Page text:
Best Music Video: My choices are never conventional, but that’s what you get for taking musical advice from me! Here’s my favorite:
Never mind that it was uploaded in 2008. It’s still the most adorable video I’ve seen on YouTube this year! If you don’t know it, this is India’s national anthem.
Best New-To-Me Software: Handbrake for ripping DVDs, and Google Talk for saving me a fortune on phone bills. I chat now with friends around the world, without the complications of installing Skype, and no webcam to show everyone how hideous I look through a fisheye lens.
Entertainer of the Year: Honorable Mention this year goes to Miranda Hart. I discovered her in Call the Midwife, and now I’m enjoying her comedy on YouTube and her BBC series Miranda. The winner is an easy choice. In April, I purchased season one of Laramie on DVD, and by the end of May, I was a member of Robert Fuller’s official fan group. While my favorite role is Jess Harper in Laramie, I’ve been enjoying Wagon Train, Emergency!, and all of Fuller’s other television shows and movies. I’ve spent hours chatting with other fans, making tribute videos and collages, and searching ebay for vintage photos. For so much entertainment in so many different ways, Robert Fuller is my Entertainer of the Year. Thank you, Mr. Fuller!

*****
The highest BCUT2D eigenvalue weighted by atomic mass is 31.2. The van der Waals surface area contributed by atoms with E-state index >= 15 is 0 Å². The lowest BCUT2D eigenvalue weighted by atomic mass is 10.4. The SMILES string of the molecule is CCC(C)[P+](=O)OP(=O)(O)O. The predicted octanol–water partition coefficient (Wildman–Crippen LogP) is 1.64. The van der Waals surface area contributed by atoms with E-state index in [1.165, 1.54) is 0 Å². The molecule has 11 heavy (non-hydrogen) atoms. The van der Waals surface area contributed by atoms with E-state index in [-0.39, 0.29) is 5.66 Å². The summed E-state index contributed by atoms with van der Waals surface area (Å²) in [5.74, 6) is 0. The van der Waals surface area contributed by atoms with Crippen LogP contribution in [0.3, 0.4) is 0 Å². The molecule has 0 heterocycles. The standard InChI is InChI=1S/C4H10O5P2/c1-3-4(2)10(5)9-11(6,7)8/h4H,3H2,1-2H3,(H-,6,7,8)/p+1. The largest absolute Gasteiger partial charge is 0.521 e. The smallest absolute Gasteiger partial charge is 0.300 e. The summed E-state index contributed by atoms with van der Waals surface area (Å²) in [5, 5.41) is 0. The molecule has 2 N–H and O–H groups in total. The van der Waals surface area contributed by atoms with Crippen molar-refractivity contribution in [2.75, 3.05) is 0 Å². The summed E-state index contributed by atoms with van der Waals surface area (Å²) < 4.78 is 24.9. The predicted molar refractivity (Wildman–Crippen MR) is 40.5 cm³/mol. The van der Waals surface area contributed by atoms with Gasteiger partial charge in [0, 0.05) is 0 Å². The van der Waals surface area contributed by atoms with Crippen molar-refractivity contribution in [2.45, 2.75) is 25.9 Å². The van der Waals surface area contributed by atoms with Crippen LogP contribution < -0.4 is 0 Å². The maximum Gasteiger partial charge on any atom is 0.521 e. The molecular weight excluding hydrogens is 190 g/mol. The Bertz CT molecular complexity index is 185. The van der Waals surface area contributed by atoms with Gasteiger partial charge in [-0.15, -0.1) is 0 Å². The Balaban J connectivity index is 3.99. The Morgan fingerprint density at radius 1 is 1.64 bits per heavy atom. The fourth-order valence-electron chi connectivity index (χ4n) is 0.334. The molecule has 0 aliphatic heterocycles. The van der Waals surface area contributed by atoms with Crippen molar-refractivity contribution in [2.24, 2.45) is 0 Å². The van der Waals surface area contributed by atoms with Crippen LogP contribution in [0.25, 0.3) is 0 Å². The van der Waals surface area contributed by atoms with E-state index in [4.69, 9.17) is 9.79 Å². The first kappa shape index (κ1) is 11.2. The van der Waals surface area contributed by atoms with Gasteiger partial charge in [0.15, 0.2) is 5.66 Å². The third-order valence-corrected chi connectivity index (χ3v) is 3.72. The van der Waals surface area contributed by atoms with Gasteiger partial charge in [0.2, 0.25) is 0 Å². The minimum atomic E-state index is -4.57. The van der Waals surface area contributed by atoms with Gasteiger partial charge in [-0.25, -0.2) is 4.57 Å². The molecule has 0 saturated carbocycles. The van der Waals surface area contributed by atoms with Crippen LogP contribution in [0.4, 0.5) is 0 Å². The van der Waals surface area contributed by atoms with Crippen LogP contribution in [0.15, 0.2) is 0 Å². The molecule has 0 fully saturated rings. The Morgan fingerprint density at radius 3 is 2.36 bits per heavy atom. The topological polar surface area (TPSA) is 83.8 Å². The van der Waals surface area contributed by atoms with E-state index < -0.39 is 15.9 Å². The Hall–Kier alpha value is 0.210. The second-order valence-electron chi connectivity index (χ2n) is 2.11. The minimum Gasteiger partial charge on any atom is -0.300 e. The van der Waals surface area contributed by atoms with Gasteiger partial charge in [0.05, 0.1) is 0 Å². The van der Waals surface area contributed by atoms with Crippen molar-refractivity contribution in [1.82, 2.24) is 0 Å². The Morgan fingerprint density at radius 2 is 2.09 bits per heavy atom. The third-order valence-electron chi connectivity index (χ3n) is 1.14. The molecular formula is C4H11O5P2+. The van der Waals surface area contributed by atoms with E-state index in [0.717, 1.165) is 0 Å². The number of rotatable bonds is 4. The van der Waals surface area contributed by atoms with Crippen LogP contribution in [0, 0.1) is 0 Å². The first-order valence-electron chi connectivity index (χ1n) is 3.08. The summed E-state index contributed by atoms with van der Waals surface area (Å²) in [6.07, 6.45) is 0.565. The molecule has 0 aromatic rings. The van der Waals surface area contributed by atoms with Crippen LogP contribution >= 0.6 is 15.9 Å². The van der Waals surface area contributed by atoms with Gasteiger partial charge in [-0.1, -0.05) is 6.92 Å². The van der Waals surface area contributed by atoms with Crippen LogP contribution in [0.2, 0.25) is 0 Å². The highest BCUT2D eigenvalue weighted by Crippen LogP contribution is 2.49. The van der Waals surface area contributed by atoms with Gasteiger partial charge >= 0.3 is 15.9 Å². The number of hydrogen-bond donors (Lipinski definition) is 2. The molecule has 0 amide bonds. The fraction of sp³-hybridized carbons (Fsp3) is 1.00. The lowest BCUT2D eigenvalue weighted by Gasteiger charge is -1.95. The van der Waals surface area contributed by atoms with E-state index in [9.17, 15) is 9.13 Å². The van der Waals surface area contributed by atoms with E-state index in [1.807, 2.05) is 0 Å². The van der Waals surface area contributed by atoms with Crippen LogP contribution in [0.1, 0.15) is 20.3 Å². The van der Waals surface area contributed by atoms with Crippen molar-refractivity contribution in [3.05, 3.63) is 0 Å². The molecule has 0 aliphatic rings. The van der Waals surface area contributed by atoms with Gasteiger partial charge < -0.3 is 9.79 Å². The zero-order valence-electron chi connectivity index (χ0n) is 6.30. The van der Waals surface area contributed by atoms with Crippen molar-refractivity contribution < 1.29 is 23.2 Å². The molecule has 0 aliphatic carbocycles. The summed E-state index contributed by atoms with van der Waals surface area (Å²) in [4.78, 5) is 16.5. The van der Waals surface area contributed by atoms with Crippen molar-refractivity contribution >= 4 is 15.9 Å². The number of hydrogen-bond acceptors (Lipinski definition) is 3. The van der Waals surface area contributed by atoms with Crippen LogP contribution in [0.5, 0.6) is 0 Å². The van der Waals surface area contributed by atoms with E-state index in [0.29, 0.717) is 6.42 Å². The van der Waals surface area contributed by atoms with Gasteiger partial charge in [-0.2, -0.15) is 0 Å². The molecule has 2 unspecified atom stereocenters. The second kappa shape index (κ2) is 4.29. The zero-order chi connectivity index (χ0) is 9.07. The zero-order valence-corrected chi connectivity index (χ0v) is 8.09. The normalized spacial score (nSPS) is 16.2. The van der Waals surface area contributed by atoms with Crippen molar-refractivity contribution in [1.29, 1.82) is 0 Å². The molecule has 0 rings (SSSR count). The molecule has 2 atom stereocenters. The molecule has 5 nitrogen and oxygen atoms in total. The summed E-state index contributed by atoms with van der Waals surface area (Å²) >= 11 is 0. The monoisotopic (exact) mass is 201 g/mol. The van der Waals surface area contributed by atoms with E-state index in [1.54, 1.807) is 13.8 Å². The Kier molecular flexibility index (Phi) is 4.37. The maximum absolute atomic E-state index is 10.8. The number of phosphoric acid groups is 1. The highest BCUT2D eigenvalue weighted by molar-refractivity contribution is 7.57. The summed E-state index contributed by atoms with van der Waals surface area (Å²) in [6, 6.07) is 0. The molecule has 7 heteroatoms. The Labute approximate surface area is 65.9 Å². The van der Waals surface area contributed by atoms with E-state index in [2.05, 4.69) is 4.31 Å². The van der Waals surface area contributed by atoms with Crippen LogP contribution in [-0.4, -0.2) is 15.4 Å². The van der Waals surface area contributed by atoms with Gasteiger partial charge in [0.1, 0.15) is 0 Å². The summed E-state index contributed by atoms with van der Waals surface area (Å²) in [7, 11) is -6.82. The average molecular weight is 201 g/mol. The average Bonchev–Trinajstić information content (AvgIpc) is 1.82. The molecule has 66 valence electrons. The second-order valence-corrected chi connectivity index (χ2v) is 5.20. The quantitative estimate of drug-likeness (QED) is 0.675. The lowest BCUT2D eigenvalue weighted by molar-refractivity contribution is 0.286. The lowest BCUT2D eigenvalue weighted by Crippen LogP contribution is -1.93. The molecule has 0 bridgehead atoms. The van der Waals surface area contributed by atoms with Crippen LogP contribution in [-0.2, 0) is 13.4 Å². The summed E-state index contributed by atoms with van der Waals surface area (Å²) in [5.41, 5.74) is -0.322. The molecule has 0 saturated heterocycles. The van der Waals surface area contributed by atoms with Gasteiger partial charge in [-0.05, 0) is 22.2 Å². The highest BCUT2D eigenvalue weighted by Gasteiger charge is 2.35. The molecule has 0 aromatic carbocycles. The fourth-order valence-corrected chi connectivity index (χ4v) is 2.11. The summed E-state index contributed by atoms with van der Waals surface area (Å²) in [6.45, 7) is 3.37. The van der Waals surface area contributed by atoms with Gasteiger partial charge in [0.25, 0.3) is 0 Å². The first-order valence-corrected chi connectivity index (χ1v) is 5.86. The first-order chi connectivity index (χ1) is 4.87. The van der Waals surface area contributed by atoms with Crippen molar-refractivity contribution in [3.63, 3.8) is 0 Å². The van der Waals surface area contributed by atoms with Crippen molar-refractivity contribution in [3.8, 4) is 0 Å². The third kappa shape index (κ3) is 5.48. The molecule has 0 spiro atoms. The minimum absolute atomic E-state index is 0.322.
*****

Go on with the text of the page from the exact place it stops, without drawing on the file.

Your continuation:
Robert Fuller in Laramie
I recently watched the PBS documentary Pioneers of Television: Westerns, and I was struck by what Linda Evans said about Barbara Stanwyck, her co-star on The Big Valley. I didn’t know she was one of the nicest people in Hollywood, taking the time to get to know all the crew members and really enjoying herself on set. This led me to check out the book Starring Miss Barbara Stanwyck by Ella Smith from my local library. I haven’t read much of the text, because the portraits in the book are too wonderful. This book is now out of print, but here are some of those images, with more to come. Perhaps it’s a cheat, to fill my blog pages, but what a great way to cheat!